The Upshot: A summation of all that’s great about the Texas cowpunks, as well as a tribute to their late guitarist Davy Jones.
BY FRED MILLS
In October, Austin/San Antonio-based cowpunk legends the Hickoids ventured well outside their traditional Lone Star comfort zone with a string of dates on the East Coast, followed by a two-week European trek, promoting this new record, a six-song celebration of legendary Texas songwriters that loom large among their influences: for The Out of Towners, the philosophical and literary tenets of Willie Nelson, Rich Minus, Terry Allen, and Doug Sahm bump uglies with The Dicks and Roky Erickson, maverick spirits, all. Yet both the recording sessions and subsequent promotional tour had to have been more than just a little bittersweet; the former were overshadowed by the knowledge that longtime guitarist Davy Jones was battling Stage 4 cancer, while by the time the latter was undertaken, they’d lost Jones.
In rock ‘n’ roll, though, we derive strength from adversity, sometimes immortality, a notion that figures largely in the visceral oomph in these grooves. The record is the followup to 2013’s Hairy Chafin’ Ape Suit (itself a kind of eulogy for another fallen member of the Hickoids, bassist Richard Hays, who died in 2001), and as a summation of everything that’s always been great about the band, it positively shines. From the Erickson-penned opener, a rousing, horns-augmented “I Have Always Been Here Before,” through anthemic closing track “At the Crossroads,” a Sir Douglas Quintet gem bearing the prophetic lines “You can teach me lots of lessons/ You can bring me lot of gold/ But you just can’t live in Texas/ If you don’t have lot of soul,” one imagines Jones struggling with his illness but determined to put as much of himself into the material as possible. Indeed, twangy, boozy, bluesy ballad “I Just Left Myself Today” (by Allen) finds the band serving up a kind of sonic last call, vocalist Jeff Smith warbling like a man who’s crawled out onto a ledge. Contrast that with “Dead in a Motel Room” (by the Dicks; Jones had wound up joining the Dicks in 2005 after the Texas punks reunited), a pounding, slamming, git-tar heavy slab of aural viscosity.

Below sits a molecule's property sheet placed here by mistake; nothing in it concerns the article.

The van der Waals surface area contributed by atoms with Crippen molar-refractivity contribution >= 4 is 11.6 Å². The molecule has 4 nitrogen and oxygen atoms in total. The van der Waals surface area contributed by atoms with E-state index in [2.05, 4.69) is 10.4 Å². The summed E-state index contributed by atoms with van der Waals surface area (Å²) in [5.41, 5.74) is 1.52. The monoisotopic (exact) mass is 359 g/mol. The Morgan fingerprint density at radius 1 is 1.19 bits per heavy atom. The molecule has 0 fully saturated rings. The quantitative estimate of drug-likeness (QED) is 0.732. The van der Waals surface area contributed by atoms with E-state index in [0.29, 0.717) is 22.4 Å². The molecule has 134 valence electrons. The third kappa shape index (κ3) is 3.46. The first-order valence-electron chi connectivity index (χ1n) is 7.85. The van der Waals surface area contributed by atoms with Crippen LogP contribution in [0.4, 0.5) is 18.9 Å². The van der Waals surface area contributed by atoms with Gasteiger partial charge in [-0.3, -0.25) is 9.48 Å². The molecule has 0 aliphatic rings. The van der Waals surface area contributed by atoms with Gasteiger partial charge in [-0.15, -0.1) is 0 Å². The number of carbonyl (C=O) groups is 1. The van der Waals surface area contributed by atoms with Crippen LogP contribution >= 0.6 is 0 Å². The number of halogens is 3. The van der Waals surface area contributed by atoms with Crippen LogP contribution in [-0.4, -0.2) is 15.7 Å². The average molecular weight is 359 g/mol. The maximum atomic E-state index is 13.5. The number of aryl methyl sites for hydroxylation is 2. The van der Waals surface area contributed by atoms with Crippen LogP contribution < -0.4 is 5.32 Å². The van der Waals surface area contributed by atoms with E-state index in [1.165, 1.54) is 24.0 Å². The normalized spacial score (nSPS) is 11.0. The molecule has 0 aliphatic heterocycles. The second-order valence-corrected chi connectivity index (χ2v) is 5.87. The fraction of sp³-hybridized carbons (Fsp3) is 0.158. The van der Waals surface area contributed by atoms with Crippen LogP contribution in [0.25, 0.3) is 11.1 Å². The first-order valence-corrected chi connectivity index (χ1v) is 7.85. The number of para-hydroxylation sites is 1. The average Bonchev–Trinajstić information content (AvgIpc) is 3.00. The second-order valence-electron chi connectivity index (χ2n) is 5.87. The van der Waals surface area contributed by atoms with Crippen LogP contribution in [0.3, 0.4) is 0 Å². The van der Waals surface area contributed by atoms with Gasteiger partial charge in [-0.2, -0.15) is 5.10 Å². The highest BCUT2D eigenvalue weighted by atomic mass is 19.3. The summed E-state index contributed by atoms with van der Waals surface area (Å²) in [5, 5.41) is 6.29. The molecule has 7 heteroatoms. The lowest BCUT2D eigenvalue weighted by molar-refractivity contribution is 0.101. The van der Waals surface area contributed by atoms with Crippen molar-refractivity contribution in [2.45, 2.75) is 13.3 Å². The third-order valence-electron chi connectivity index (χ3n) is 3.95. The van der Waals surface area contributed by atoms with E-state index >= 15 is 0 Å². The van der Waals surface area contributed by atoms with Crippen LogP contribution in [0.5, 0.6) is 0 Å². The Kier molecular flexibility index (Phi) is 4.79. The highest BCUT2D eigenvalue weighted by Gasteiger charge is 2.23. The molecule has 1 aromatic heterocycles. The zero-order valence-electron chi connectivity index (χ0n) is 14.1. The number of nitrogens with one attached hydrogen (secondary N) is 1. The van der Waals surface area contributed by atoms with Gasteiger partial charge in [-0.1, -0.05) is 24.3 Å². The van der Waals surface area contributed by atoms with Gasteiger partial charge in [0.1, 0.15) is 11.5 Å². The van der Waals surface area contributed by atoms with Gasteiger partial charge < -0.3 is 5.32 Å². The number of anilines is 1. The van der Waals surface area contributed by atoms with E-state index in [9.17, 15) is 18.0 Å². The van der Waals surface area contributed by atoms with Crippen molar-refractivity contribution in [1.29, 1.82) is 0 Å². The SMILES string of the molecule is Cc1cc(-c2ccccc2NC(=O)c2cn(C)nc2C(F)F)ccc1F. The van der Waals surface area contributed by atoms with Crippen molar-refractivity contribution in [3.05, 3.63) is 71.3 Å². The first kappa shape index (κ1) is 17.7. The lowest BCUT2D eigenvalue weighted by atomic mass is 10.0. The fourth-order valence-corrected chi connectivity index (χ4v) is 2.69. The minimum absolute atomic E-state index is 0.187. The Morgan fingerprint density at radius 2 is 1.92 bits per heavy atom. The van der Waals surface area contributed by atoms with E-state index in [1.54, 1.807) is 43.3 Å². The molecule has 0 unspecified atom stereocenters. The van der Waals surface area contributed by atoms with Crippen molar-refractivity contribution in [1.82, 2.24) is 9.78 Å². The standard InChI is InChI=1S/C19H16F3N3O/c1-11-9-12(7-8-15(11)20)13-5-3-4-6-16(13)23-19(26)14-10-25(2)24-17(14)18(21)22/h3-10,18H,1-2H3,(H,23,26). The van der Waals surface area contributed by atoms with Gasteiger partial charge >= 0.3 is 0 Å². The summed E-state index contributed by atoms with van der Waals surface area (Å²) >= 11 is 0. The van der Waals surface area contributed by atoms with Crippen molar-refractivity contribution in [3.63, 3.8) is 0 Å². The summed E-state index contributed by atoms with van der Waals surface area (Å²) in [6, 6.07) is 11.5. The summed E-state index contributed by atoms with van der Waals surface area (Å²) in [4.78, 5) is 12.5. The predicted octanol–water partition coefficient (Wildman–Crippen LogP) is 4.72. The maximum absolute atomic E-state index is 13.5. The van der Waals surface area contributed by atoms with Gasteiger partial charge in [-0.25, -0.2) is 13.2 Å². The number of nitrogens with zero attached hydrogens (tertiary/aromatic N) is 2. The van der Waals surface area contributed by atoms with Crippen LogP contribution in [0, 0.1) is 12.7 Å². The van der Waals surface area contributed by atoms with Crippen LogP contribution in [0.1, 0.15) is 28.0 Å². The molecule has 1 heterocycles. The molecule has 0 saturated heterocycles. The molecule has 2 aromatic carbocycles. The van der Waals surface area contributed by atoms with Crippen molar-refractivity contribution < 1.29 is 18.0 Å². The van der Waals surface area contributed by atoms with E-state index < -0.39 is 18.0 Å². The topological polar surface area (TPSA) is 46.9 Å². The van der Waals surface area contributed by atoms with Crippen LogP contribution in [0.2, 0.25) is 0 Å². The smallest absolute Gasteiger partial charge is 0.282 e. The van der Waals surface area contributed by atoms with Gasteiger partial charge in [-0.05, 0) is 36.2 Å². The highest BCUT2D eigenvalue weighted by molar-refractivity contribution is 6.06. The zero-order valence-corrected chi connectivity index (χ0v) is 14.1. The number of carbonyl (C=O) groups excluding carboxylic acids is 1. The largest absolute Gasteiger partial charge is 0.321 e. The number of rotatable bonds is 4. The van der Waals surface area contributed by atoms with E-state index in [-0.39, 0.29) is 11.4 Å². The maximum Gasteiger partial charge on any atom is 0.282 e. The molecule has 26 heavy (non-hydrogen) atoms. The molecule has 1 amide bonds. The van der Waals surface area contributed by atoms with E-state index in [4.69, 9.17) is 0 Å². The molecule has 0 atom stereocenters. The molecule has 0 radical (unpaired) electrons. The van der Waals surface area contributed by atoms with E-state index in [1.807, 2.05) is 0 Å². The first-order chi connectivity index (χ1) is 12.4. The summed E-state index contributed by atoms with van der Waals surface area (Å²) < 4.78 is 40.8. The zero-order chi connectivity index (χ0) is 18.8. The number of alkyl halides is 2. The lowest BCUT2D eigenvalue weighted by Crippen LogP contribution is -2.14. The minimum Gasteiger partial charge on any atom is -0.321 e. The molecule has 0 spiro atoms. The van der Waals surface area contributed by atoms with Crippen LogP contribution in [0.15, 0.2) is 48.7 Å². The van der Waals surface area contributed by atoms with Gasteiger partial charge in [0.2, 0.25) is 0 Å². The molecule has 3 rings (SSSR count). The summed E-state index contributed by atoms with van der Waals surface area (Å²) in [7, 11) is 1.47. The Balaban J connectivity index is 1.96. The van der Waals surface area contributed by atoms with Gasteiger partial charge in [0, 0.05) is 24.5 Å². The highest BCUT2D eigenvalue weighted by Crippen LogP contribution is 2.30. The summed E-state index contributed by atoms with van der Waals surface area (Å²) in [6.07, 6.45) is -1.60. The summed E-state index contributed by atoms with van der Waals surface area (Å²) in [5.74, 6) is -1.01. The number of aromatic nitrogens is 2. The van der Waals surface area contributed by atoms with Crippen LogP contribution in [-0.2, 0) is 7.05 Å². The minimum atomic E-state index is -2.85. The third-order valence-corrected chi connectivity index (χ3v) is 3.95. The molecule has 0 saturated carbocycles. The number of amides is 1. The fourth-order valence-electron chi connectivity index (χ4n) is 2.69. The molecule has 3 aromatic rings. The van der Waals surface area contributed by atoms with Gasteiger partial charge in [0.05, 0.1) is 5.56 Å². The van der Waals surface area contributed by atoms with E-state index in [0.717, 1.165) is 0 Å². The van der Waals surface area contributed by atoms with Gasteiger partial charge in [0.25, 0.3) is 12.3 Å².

As a summation, The Out of Towners may or may not be the last we hear from the Hickoids. Vocalist Smith continues to kick out da jamz via his Saustex label’s incendiary releases, and he’s always considered his band an outsider operation anyway, remarking during BLURT’s 2013 interview how, “we weren’t roots enough to be in the roots scene. When we first started out, those guys would smoke dope with us and snort coke with us and drink with us, but they didn’t consider us musicians. There was still that divide. Then on the other hand, because every song wasn’t 1-2, 1-2, 1-2, we didn’t really fit in on the punk circuit, either. And because we were so wasted, we were too artless for the art circuit.” But as a testament to Jones’ musical gifts—one which locates him firmly in the Lone Star pantheon—the record has a certain ramshackle elegance that’s wholly fitting.
Jones himself, in the aforementioned Hickoids profile, nicely characterized his rock ‘n’ roll viewpoint, saying, “It feels like we have to school [today’s generation of punks] on what our definition of punk rock is. Guess what? You’re allowed to do any fucking thing you want! You’re allowed to dress any way you want! It doesn’t have to be a Misfits T-shirt!”
Amen to that. R.I.P., Mr. Jones. Long live the Hickoids – see the band, get the T-shirt, rock your ass off.
Vinyl fans alert: It’s also available on 140-gm. vinyl, but in a pretty limited pressing of just 400 copies. What’s that saying? Oh yeah—move before you lose, kiddo.
DOWNLOAD: “I Just Left Myself Today,” “Dead in a Motel Room”